It is no new information that the Capital Region has been credited for being the most polluted one in India. The pollution level was realized to be at an all-new high when in a recent verdict, the Delhi High Court equated the environment of Delhi and the NCR to that of a gas chamber. The National Air Quality Index has constantly been showing the air quality in Delhi as being ‘very poor,’ leaving the population here and the Authorities in a scary fit.
To tackle the rising level of pollution and the thickening blanket of smog, the Delhi State government has been trying to develop various models of control. The latest one amongst these is the Road Space Rationing system, similar to those functioning in Beijing, Singapore, and Central London.
What is the latest Model?
Once implemented, tentatively from 1st January 2016, private vehicles with even and odd license plates will be allowed to run on the roads on alternative dates. Also, there are talks of shutting down the Badarpur Thermal Power Plant, curbing old vehicles, and allowing diesel trucks entry into the city only after 11 PM. The policy finds a significant supporter in BJP’s Kiran Bedi, who acknowledges the challenges that the government would have to face while implementing it.
Problems that the system is facing:
Despite being a stringent effort in curbing the life-threatening pollution levels, the system has various limitations, such as it may lead to the further overcrowding of the already stuffed public transports. It would also restrict the movement of people in emergency cases, for instance, increasing their dependence on the not-so-efficient Ambulances during severe medical emergencies or disabling women to drive to their homes in the safety of their own vehicles late at night. Moreover, keeping a close track of the license plates by the traffic Police officials would end up slowing the traffic, causing people all the more inconvenience.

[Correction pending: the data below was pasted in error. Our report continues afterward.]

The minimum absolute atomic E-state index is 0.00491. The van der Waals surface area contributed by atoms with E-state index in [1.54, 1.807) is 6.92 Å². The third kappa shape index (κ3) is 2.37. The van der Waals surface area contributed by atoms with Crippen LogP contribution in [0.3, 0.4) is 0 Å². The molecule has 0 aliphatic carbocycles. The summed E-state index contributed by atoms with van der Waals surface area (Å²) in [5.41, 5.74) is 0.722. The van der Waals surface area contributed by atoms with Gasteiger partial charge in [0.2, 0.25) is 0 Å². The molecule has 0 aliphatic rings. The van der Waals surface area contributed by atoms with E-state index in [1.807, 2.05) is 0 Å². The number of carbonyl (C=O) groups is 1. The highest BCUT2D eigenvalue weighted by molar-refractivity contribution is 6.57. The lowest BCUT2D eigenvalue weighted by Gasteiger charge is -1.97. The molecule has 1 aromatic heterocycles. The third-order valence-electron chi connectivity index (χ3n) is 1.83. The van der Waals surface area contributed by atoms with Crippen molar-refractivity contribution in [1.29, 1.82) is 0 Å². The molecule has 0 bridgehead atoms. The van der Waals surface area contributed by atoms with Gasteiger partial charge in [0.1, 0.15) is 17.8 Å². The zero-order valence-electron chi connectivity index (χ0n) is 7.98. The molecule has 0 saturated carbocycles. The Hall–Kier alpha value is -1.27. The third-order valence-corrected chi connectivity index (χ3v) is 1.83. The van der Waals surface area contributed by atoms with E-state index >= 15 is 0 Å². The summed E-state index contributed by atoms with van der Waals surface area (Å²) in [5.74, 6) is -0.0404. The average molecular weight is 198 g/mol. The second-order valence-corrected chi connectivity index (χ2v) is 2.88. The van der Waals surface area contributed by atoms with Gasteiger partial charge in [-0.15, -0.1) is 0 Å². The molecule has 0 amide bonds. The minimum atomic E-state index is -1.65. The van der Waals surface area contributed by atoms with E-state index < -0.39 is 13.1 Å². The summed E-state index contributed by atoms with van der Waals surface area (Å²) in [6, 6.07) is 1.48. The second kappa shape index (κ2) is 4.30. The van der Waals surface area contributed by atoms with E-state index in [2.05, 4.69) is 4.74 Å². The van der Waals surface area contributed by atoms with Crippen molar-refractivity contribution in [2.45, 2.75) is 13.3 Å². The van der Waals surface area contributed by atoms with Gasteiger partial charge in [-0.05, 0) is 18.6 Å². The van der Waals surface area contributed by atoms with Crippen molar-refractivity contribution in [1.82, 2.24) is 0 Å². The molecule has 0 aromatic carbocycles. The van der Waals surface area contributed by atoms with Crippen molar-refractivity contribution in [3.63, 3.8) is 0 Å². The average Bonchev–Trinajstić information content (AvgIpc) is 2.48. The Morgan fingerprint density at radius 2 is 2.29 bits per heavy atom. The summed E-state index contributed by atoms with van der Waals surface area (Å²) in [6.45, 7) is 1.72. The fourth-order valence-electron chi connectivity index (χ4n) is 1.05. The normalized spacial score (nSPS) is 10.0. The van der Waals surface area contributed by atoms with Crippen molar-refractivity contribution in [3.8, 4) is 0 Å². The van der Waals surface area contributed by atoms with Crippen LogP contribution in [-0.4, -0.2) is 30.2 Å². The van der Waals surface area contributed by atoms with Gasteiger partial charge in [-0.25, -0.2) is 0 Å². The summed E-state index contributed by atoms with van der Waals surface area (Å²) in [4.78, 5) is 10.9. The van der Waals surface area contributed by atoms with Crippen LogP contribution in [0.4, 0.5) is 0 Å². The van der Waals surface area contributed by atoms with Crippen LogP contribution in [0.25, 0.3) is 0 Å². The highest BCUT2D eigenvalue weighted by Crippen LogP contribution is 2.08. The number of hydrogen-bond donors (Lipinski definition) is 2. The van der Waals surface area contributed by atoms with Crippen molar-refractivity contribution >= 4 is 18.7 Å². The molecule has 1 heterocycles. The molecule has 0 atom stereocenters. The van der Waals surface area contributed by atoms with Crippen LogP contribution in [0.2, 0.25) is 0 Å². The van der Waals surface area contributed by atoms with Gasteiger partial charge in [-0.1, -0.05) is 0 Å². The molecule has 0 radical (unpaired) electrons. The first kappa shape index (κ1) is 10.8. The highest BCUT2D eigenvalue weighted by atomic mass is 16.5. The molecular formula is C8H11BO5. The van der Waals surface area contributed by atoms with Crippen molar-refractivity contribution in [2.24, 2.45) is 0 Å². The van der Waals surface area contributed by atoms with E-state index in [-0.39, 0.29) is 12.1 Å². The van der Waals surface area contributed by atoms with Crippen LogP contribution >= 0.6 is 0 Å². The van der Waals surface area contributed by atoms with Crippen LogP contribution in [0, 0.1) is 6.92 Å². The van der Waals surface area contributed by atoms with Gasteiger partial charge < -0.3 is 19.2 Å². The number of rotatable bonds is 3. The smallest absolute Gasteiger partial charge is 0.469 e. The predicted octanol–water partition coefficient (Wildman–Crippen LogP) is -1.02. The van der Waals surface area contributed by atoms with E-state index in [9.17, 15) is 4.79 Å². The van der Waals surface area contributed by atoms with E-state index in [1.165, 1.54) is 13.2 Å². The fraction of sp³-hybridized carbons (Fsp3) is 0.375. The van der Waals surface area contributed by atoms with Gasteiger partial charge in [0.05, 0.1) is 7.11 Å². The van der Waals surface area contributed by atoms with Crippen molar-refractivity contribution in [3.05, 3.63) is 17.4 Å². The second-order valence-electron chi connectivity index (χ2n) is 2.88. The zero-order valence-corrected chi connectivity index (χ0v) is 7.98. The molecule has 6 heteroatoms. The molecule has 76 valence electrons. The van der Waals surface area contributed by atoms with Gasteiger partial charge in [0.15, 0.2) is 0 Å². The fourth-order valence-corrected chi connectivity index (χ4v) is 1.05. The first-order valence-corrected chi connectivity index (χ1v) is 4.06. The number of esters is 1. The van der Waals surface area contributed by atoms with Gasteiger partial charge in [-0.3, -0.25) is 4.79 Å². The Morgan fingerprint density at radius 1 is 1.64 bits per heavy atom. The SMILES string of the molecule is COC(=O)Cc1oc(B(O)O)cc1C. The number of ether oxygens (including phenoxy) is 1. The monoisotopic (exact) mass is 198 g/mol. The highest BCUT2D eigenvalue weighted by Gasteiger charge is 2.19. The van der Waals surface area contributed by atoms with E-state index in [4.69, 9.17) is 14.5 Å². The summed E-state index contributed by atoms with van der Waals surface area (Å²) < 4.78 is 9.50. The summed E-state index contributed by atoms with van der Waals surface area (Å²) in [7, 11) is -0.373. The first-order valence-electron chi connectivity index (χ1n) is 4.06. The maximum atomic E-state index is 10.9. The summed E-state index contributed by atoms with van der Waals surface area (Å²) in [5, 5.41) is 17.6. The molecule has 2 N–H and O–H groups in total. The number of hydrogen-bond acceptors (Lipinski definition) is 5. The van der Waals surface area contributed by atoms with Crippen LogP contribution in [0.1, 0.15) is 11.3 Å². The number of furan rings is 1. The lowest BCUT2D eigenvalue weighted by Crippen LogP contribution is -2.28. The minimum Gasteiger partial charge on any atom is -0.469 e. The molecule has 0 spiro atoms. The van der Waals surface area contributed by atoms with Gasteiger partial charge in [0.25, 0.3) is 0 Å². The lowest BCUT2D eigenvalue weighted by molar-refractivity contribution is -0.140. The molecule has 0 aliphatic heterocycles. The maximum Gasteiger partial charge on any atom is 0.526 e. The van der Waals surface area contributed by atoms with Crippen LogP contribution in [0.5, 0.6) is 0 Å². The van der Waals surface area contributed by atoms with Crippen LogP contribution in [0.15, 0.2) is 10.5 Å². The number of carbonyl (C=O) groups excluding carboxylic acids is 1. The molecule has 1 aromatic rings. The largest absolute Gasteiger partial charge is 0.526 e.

In Beijing, where the model was adopted in 2008, automatic traffic surveillance was carried out, along with relaxing vehicle taxes, to compensate the people for a considerable time. No such proposal has been made by the authorities in Delhi yet.
Although a government official stated that there would be an increase in the number of public buses running on the road, it is hard to ascertain if the new numbers would make up for the restricted means of conveyance. Moreover, the government has failed to throw any light on the other above-mentioned issues that are of critical importance to the daily lives of Delhiites.
The response so far:
At the moment, this system seems to be ‘not too much fuss’ for the affluent few who own more than two private vehicles. The authorities have enough examples of things-gone-wrong due to poor planning ahead of implementation (after all, who can forget Delhi University’s FYUP fiasco!).
It is important to understand that the forthcoming imposition is a necessary step in the face of heaping amounts of pollution, an issue that concerns Delhi and the entire world. However, the policy must be implemented not in haste but after quick and thorough planning, increasing the efficiency of the concerned officials, with the capability to tackle the majority of the problems that the government can be faced with.